We Continue the Work of Those
Who Were the First.

  • Electrotechnics
  • Electrical Engineering
  • Light & Lighting
  • Power Engineering
  • Transportation
  • Automation
  • Communication
  • Smart Buildings
  • Industry
  • Innovation

Current issue

ELEKTRO 12/2018 was released on December 12th 2018. Its digital version will be available on January 1st 2019.

Topic: Measurement engineering and measuring instruments; Testing industry and diagnostics

Main Article
Thermovision measurement in electrical power engineering
Smart Cities (part 5)

SVĚTLO (Light) 6/2018 was released on December 3rd 2018. Its digital version will be available on January 4th 2019.

Luminaires and light apparatuses
Modular floodlights Siteco
Decorative luminaire PRESBETON H-E-X from the integral series town equipment
LED luminaires ESALITE – revolution in sphere of industrial lighting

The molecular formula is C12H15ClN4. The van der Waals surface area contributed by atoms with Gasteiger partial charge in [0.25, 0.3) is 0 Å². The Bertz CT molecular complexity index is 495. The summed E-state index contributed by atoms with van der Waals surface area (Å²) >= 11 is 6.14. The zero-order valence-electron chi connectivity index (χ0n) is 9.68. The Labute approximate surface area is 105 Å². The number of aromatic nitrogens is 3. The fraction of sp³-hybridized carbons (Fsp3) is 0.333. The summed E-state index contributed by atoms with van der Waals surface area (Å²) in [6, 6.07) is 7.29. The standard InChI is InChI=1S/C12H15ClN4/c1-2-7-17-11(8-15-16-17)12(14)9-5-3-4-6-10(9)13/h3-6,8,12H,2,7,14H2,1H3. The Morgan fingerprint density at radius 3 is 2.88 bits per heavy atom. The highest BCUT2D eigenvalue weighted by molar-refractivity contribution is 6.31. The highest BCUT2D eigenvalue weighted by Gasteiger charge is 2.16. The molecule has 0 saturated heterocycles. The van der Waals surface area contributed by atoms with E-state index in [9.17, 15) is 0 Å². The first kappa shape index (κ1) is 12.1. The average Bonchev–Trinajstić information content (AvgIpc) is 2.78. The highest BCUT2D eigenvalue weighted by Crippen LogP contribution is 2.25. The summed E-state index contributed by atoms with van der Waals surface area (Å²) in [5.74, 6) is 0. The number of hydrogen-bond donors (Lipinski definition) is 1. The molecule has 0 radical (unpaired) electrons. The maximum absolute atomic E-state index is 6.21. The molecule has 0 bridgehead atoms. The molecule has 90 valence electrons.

Daylight
About median illumination by daylight
Professional colloquium Daylight in practice

Promising biomaterial to build better bones with 3-D printing

29.09.2016 | Northwestern University | www.northwestern.edu

A Northwestern University research team has developed a 3-D printable ink that produces a synthetic bone implant that rapidly induces bone regeneration and growth. This hyperelastic “bone” material, the shape of which can be easily customized, one day could be especially useful for the treatment of bone defects in children.

Bone implantation surgery is never an easy process, but it is particularly painful and complicated for children. With both adults and children, often times bone is harvested from elsewhere in the body to replace the missing bone, which can lead to other complications and pain. Metallic implants are sometimes used, but this is not a permanent fix for growing children.

New 3D printed bone material

New 3-D printed biomaterial is a mix of hydroxyapatite (a calcium mineral found naturally in human bone) and a biocompatible, biodegradable polymer that is used in many medical applications, including sutures. Hyperelastic “bone” material shows great promise in vivo animal models; this success lies in the printed structure’s unique properties. The material is majority hydroxyapatite, yet it is hyperelastic, robust and porous at the nano, micro and macro levels.

Read more at Northwestern University

Image Credit: Adam E. Jakus

-jk-